I can understand how some people like to avoid Thanksgiving, maybe they’re alone for the first time due to a death or a divorce. Maybe there is an estrangement with family members or different political views (very popular this year!) or anticipation of the consumption of too much alcohol which brings on its own share of craziness…

This Thanksgiving we will gather again and give thanks for all the blessings in our life. We will remember our loved ones who are not with us and we will celebrate our newest members, all gifts to remind us that life is an unending circle of love. And maybe, just maybe sometime over the long weekend we’ll watch Elf…

Happy Thanksgiving to you

Changing Seasons

The squirrels in our backyard have been crazy busy since early September getting ready for the changing season. They scramble up the oak trees and chew off the the small branches laden with acorns. Once the branch hits the ground, the squirrels come back down the trees, gather the acorns and put them in their secret hiding place.  After the acorns are stripped, the branches remain on the ground in a scene that resembles a micro burst storm.  All this work so they’ll have enough food to sustain them through the winter.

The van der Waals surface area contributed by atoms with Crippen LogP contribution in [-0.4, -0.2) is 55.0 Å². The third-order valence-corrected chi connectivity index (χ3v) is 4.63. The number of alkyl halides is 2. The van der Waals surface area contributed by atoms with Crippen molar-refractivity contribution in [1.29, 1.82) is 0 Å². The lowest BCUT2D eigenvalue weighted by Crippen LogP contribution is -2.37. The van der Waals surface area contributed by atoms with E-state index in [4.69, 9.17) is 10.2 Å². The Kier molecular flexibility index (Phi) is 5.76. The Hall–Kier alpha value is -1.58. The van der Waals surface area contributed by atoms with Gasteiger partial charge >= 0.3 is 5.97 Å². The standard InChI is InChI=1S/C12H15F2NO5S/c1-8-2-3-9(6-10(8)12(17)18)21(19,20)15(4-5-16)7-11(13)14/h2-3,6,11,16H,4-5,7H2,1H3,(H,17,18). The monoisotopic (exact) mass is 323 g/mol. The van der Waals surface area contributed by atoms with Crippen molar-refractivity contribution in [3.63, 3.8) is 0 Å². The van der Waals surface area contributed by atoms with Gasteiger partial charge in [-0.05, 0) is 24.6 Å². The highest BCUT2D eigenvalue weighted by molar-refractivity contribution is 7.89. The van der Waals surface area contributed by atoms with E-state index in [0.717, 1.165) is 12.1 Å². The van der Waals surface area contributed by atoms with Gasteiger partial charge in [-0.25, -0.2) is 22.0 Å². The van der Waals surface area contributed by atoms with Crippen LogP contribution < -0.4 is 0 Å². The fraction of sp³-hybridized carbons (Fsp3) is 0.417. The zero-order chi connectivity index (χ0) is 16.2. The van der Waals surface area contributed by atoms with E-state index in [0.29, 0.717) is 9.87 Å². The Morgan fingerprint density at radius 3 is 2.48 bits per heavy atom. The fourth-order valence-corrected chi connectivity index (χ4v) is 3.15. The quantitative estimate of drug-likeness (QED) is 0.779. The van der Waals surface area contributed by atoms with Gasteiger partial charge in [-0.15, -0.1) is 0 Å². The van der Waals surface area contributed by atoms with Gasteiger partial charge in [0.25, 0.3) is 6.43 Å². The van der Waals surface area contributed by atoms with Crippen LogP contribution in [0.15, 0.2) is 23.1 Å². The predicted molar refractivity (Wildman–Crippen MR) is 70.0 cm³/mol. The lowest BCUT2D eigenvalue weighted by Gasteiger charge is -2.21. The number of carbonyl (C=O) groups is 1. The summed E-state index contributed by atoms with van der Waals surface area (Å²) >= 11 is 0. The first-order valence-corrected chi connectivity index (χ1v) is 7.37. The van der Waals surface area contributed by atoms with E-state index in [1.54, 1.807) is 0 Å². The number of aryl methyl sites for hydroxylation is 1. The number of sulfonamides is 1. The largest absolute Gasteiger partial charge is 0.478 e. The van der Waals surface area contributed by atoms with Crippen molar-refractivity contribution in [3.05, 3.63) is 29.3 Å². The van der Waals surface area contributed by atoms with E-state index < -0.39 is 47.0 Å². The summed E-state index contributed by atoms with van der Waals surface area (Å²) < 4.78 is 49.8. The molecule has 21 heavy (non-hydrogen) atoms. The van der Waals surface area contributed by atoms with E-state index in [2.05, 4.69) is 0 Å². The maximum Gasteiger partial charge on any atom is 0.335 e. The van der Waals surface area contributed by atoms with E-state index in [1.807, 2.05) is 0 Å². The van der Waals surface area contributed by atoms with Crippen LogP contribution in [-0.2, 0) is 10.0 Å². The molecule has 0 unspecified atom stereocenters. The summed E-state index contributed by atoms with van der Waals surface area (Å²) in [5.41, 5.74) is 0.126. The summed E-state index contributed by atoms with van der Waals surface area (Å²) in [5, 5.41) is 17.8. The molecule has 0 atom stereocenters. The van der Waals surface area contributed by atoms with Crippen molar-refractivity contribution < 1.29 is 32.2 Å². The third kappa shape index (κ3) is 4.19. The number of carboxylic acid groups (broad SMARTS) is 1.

As I was putting the duvet cover on the down comforter today, I thought about the squirrels and how we prepare for changing seasons. If you’ve never had the opportunity to put a down comforter in a duvet cover, you should try it sometime. You’ll need a large room devoid of all furniture because you’ll need lots of room, and you may want to check out Youtube just in case someone’s figured out a better way to put these two things together. It’s not an easy job, it requires concentration, the ability to crawl on your hands and knees and dexterity to tie tiny knots.

Putting the down comforter on the bed represents the beginning of the next season. The season of harvest vegetable soups simmering on the stove, of real wood fires in the fireplace, of long brisk hikes along trails laden with leaves and pine needles. It’s the short season between the onset of the cooler weather and the impending holidays. It’s a time to savor the change while it’s still new, embrace the darkness at 4:30 and like the squirrels gather our treasures to sustain us for when we enter the next season of craziness called the holidays.